January 5, 2018
Pakistan has denounced as “counterproductive” Washington’s decision to suspend millions of dollars in security aid to Islamabad.
“Arbitrary deadlines, unilateral pronouncements and shifting goalposts are counterproductive in addressing common threats,” Pakistan’s Foreign Ministry said in a statement on Friday.
The statement said Islamabad was “engaged” with US officials and awaiting further details.
The statement stressed the importance of cooperation now more than ever amid emerging threats such as the growing presence of the Daesh Takfiri terrorist group in the region.
The statement comes a day after US State Department spokeswoman Heather Nauert said at least $900 million in security assistance to Pakistan would be suspended until the government in Islamabad addressed the issue of the Afghan Taliban and the Haqqani network militant groups. She declined to put a figure on exactly how much aid would be suspended.
Washington will also continue to suspend $255 million in foreign military financing that has been held up since last year.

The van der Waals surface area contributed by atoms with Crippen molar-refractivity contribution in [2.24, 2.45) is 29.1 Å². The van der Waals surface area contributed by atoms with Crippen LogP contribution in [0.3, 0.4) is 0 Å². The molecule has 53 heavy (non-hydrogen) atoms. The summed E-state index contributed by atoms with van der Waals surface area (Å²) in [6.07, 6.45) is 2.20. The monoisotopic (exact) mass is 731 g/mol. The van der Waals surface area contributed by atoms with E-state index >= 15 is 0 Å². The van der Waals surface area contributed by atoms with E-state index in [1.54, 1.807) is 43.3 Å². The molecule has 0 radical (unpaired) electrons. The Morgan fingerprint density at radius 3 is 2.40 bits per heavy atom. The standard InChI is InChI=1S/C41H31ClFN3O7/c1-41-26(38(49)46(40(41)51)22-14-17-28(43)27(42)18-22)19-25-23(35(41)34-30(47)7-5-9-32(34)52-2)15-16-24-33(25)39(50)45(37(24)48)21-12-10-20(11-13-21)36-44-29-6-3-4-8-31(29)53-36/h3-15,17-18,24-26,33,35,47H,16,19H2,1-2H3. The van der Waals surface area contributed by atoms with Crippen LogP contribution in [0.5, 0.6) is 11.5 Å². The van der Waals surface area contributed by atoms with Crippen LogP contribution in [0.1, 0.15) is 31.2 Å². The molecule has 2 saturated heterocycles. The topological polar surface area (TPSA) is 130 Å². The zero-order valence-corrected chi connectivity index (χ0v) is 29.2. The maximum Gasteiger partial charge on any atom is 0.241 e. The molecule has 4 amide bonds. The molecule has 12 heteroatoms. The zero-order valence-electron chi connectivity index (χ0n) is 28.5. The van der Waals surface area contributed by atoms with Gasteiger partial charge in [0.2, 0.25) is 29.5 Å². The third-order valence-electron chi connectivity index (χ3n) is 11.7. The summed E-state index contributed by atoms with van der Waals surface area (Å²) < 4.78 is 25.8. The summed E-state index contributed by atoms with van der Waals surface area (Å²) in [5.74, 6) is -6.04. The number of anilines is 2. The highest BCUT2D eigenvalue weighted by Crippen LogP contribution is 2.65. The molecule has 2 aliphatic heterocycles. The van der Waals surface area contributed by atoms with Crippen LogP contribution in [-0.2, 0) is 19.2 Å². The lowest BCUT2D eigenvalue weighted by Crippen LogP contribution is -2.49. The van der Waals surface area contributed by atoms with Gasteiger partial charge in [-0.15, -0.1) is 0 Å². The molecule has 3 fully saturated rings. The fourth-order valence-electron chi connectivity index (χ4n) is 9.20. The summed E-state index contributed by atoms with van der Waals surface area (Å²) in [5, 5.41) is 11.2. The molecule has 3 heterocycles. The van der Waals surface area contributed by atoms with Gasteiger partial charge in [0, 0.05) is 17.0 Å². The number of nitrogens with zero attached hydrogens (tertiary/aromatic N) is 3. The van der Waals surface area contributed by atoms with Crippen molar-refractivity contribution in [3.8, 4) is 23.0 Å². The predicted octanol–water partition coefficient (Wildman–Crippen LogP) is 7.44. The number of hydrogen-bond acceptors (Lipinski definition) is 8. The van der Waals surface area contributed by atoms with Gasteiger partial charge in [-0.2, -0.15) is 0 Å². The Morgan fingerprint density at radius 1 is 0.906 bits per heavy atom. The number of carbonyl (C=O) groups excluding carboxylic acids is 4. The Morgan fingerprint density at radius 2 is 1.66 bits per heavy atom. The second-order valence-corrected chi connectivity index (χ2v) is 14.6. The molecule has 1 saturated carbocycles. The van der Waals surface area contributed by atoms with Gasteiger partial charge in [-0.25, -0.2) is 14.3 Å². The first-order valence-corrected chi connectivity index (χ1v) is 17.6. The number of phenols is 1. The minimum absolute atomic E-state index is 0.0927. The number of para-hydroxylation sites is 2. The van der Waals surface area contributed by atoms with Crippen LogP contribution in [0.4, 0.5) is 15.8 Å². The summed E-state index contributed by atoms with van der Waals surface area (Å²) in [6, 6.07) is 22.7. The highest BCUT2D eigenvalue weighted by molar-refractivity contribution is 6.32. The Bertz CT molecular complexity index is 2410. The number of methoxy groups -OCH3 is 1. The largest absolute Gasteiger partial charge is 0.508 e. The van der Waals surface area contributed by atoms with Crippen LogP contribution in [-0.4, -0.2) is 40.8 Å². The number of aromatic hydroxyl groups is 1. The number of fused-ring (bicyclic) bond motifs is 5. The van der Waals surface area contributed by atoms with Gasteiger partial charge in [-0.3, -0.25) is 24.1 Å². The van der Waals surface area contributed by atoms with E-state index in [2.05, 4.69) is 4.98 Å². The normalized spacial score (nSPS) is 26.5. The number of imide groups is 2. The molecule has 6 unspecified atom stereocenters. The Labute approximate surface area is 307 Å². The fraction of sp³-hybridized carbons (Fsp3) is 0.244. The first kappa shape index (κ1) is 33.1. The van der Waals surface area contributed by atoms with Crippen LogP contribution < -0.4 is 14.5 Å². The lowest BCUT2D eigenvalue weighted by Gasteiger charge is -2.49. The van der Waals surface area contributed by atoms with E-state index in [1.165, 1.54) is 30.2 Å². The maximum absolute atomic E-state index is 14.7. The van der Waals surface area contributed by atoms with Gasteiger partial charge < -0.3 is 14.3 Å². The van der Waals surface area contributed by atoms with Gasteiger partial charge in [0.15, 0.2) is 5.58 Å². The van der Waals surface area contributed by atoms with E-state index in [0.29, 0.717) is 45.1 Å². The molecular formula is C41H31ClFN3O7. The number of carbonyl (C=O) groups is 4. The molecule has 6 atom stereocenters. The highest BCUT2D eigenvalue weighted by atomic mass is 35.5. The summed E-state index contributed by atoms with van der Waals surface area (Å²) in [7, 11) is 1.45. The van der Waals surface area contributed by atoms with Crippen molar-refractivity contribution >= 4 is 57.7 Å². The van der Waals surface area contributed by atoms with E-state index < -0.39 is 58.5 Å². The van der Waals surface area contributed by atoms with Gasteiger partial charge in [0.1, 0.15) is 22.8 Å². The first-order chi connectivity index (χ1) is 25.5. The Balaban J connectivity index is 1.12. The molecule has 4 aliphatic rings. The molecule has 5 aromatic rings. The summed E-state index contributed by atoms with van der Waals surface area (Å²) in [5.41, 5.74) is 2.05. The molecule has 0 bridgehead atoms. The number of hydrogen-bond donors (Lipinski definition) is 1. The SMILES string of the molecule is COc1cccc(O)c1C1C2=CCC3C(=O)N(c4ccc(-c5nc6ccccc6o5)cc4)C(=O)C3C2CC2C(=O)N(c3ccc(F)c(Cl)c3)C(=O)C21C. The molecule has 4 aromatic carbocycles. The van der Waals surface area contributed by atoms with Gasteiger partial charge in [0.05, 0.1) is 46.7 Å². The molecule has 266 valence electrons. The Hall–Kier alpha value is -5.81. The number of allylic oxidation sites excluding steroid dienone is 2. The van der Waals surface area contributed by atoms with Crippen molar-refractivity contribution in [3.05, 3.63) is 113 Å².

The United States has long accused Islamabad of allowing the Haqqani network, which is an affiliate of the Taliban militant group, to operate relatively freely in Pakistan’s porous border regions to carry out operations in Afghanistan. Islamabad denies the accusation, saying Washington is overlooking Pakistan’s sacrifices in its fight against terrorism.
Washington’s decision sparked protests in Pakistan on Friday, including in Chaman, one of the country’s two main border crossings with Afghanistan.
Hundreds of people took part in the protests, chanting anti-US slogans.
“We don’t need any type of aid. Almighty Allah is with us and he is giving us everything,” Mohammad Saleem, one of the demonstrators, said. He added that he had a message for Donald Trump, “Don’t threaten us.”
The relations between the US and Pakistan soured after US President Donald Trump said in his first tweet of 2018 that Washington had “foolishly given Pakistan more than $33 billion in aid over the last 15 years.”
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